Chapter Paragraph Bill No. Final Action ------------------------------------------------------------ 47 2.1 1895 Sept. 6 approved"
The consolidating bill was approved by the Governor on September 6, 1968. It did not, however, contain an emergency clause and therefore under section 13 of article IV of the constitution it would not become effective until July 1, 1969. The defendants suggest that although the 1968 consolidating amendment "became a law immediately upon the Governor's signing it, it did not become operative until July 1, 1969." They therefore conclude that by enacting the consolidating amendment in 1968 the General Assembly superseded or supplanted the authority that had been conferred upon the petitioner by the 1967 amendment.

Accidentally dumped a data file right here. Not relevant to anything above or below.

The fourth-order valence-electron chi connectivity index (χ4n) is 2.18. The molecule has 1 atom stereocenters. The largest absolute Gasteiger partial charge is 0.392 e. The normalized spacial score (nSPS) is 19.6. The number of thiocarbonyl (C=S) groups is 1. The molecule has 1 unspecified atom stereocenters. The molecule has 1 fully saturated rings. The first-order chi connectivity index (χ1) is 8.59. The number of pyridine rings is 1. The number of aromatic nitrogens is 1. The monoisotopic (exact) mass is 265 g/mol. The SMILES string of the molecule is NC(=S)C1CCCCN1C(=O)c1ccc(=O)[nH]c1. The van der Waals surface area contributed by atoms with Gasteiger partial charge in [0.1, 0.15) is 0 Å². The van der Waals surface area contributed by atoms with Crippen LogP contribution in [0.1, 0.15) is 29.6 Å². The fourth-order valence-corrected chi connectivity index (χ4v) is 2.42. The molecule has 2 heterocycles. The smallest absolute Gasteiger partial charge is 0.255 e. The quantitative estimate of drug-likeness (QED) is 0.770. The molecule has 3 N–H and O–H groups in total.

We cannot accept this conclusion, which directly contradicts the apparent purpose of the General Assembly to make no substantive change in section 2.1. Moreover, section 2 of the Statutory Construction Act provides: "The provisions of any statute, so far as they are the same as those of any prior statute, shall be construed as a continuation of such prior provisions, and not as a new enactment." (Ill. Rev. Stat. 1967, chap. 131, par. 2.) And section 4 of that Act provides: "No new law shall be construed to repeal a former law, * * * or in any way whatever to affect * * * any right accrued, or claim arising before the new law takes effect, save only that the proceedings thereafter shall conform, so far as practicable, to the laws in force at the time of such proceedings." (Ill. Rev. Stat. 1967, chap. 131, par. 4.) These statutory provisions remove all doubt, if room for doubt existed, that the 1968 amendment did not impair the vitality of section 2.1 of the Eminent Domain Act as it previously existed. The conclusion which the defendants would have us draw rests basically upon the proposition that the 1968 amendment repealed the earlier versions of section 2.1. That conclusion is unwarranted, and its conflict with the Statutory Construction Act is obvious even though the milder terms "replaced", "superseded" or "supplanted" are substituted for the word "repealed."